Working from home has become more widespread since the pandemic. Remote working continues to become prevalent across several sectors, even as the pandemic fades. As more services are digitized and more people work online, most companies also have an increased security risk.
While working from home is convenient, it also risks your company’s data and networks. A remote workforce is vulnerable to many cyber security risks, especially with employees relying on their networks to complete tasks. Data breaches, unattended computers, and unsecured wi-fi connections come with myriad dangers. Yet, remote working is here to stay!
This article examines 4 top security risks of remote working that companies should be aware of and how they can address them to keep their operations safe.
- Unsecured Internet Networks
When employees work remotely, most of them are usually using the public internet to access company files. As a result, cybercriminals can access sensitive information and steal or intercept data. To reduce vulnerabilities and risks of using unsecured internet networks, many companies have virtual private networks (VPNs) that keep everything secure.
- Weak Security Passwords
Some employees usually select predictable or weak passwords for their company’s accounts and applications. They tend to repeat passwords and not lock their computers because they work from home. Even if other security measures like VPNs have been implemented, such actions may put the entire company at risk. A good example is employees who opt to use the same password for most of the accounts. A cybercriminal may gain access to several linked accounts once he hacks one.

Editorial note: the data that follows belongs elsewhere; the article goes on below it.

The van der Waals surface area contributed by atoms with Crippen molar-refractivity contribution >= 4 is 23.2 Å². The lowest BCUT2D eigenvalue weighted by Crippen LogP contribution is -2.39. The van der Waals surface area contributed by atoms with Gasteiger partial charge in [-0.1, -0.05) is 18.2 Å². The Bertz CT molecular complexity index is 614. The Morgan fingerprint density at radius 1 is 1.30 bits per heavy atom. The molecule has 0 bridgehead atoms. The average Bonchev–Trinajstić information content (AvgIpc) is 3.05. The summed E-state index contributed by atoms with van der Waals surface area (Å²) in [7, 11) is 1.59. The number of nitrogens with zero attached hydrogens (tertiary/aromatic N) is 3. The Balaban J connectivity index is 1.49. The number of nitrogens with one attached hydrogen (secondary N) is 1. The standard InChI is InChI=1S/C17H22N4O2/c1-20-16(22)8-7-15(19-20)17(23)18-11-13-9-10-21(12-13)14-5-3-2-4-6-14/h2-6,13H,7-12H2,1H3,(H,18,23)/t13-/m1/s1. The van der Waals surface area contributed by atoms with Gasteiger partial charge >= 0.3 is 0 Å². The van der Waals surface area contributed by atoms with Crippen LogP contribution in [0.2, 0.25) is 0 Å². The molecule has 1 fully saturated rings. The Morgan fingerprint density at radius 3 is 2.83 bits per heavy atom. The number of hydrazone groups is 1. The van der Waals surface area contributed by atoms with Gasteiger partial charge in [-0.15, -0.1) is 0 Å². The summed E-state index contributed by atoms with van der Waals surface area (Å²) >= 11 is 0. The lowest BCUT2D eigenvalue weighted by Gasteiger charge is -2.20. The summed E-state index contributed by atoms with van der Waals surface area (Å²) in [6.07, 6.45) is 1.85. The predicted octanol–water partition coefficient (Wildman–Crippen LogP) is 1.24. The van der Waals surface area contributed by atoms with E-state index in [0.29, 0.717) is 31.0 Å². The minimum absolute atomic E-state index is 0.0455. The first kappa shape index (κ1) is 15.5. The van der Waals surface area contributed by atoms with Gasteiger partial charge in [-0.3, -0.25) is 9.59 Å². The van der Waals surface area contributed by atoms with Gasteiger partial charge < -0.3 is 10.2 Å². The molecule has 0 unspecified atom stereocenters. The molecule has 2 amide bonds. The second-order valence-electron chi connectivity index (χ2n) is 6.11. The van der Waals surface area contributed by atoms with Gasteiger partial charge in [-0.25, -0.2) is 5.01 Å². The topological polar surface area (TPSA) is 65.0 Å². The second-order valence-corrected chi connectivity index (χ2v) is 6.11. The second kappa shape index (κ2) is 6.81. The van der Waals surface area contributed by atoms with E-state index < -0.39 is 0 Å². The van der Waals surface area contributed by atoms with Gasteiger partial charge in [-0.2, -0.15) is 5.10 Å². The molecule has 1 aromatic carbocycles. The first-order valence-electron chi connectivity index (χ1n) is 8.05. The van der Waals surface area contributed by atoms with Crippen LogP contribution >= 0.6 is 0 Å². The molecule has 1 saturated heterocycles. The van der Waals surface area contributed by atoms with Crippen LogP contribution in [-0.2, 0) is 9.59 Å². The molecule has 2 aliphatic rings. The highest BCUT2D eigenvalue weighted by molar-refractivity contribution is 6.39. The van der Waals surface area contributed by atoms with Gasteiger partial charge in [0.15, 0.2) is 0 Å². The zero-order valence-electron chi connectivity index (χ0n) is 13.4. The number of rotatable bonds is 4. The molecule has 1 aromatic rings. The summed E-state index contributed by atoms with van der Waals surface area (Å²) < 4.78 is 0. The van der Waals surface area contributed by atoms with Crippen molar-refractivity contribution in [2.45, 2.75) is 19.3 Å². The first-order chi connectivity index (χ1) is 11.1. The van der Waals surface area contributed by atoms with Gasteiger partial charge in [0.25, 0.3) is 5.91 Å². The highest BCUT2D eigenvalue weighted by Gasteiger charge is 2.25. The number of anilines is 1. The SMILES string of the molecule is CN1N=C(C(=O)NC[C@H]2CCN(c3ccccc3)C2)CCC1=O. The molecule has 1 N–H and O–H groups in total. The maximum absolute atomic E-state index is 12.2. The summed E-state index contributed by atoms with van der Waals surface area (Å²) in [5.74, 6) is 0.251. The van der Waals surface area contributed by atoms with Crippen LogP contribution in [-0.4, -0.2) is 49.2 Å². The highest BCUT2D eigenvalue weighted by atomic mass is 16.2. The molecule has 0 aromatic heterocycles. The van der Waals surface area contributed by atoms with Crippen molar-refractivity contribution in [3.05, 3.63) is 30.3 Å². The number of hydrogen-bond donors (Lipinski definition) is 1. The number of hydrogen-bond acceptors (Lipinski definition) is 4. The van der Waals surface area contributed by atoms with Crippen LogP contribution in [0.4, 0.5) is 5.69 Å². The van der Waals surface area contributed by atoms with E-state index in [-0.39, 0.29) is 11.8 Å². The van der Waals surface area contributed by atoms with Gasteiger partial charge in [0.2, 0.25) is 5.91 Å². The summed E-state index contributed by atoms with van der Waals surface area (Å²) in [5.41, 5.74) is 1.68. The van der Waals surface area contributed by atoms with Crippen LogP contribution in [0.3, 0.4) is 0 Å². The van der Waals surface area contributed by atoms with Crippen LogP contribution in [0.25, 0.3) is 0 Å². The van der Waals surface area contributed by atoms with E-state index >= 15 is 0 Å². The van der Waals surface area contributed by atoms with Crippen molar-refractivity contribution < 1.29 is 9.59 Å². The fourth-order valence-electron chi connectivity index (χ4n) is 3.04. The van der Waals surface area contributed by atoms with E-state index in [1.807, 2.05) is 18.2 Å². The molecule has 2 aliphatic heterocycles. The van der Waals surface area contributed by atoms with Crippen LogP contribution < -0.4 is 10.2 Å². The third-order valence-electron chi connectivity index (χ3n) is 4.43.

- Phishing and Email Scams
Most employees worldwide are often vulnerable to phishing and email scams. Phishing scams rely heavily on eye-catching stories to exploit people’s emotions and fears, tricking them into clicking links to spoof sites or opening malicious attachments. The emails appear legitimate and credible, and by responding, one might even be fooled into providing sensitive information like bank account details. Besides, company files and information may become infected with malicious malware.
- Sharing Unencrypted Files
Most companies often do not consider data encryption in transit between systems, even though all their files on a server or network are encrypted. Such files could probably fall into the hands of cybercriminals if they aren’t encrypted. Stolen information can lead to reputational risk and ransomware attacks.
How to Keep Your Business and Remote Workforce Safe
Companies should ensure that data and systems are protected because remote working is here to stay. Companies can take the following actions to protect themselves and their employees from cyber security risks.
- Secure all the important technology and software that may pose security risks.
- Provide employees with remote work security training to operate safely and identify potential security threats.
- Establish a remote work security policy, which includes a cyber security policy to help protect the company’s digital data and information.
With the above precautions, companies and their remote employees can be more confident in their remote security and shut the door to any potential cybercriminals who want to take advantage of them.